Longer School Day For Some Arkansas Students Beginning Next Year - KAIT Jonesboro, AR - Region 8 News, weather, sports

Jonesboro, AR -- Kathy Morris Reports

Longer School Day For Some Arkansas Students Beginning Next Year

FEBRUARY 10, 2004 -- Posted at: 11:10pm

JONESBORO, AR - This year's high school seniors are squeaking out of it, but it's already been decided that next year, Arkansas seniors will have longer school days. Usually gaining enough credits, mixed with a senior status results in shorter school days during Arkansas students' final year, but that won't be the case for Nettleton Junior Sara Van Winkle.

"Well it's the one thing you look forward to about senior year," said Van Winkle, as she sat in chemistry class during 7th and final period.

Many Juniors must think acid rain is falling on their parade of privileges, because beginning the 2004-2005 school year all students must stay in class for at least 350 minutes each day. The change could be a problem for some districts, especially those who let seniors go home during lunch.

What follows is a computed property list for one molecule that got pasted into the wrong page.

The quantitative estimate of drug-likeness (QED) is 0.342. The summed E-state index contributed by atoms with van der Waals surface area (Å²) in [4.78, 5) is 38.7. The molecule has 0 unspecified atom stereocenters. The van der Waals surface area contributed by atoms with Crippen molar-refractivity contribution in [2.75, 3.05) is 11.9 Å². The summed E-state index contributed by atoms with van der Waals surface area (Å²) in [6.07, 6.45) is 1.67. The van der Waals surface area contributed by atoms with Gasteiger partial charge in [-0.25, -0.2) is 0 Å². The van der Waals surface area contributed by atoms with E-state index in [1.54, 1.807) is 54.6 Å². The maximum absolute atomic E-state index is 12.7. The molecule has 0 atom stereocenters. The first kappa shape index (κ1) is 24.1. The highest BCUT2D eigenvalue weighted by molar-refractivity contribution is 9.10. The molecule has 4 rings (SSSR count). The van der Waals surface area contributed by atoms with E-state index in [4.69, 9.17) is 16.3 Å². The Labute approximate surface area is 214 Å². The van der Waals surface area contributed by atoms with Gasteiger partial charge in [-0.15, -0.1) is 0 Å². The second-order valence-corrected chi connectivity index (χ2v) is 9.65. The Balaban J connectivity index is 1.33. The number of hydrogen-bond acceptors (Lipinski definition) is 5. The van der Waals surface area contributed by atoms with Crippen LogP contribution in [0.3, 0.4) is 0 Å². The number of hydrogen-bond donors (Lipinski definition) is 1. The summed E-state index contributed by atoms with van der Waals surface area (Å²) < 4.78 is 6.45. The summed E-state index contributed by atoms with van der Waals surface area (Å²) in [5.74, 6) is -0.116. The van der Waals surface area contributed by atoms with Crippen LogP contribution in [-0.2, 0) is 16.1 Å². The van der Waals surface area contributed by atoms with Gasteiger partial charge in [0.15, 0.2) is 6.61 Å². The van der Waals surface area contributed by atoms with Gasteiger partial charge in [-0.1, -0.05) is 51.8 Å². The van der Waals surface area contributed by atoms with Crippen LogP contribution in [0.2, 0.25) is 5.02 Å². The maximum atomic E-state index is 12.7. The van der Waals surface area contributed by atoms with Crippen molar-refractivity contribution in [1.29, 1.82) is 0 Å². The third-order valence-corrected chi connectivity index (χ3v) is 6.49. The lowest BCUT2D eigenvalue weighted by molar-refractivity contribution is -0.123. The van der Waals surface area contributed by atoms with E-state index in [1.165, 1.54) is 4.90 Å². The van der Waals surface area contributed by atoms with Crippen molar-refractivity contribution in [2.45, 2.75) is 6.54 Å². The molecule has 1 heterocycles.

Carroll Thetford, Principal at Nettleton High School explained, "So some of the schools will be scrambling, trying to figure out what classes those students will get into."

At Nettleton, one thought is to add a Family and Consumer Science class to teacher Joyce Glenn's day; giving students a chance to learn more about life skills.

"..and I think that the students are gonna be better prepared when they go out," added Glenn, "because if they're seniors, it's like they're getting an easy ride there on their last year, and if they intend to go to college, you know, that may not be what they need. They've kind of gotten out of the habit of studying."

About half of Nettleton's 135 Seniors currently go home before their 7th and final period. The rest are involved in athletics, band or another subject, or are a teacher's aide. Family and Consumer Science is a class Sara Van Winkle will consider adding next year. She understands that educators want students to devote more time to studying.

"It's still disappointing," admitted Van Winkle.

She would rather have a study hall, but those sessions aren't allowed at Nettleton Schools, so she said she'll just have to make do. A waiver may be granted for a student who would experience a proven financial hardship because of this law. Another new law for next year will require a school to approve a student's job before they could get out early for work-study programs.

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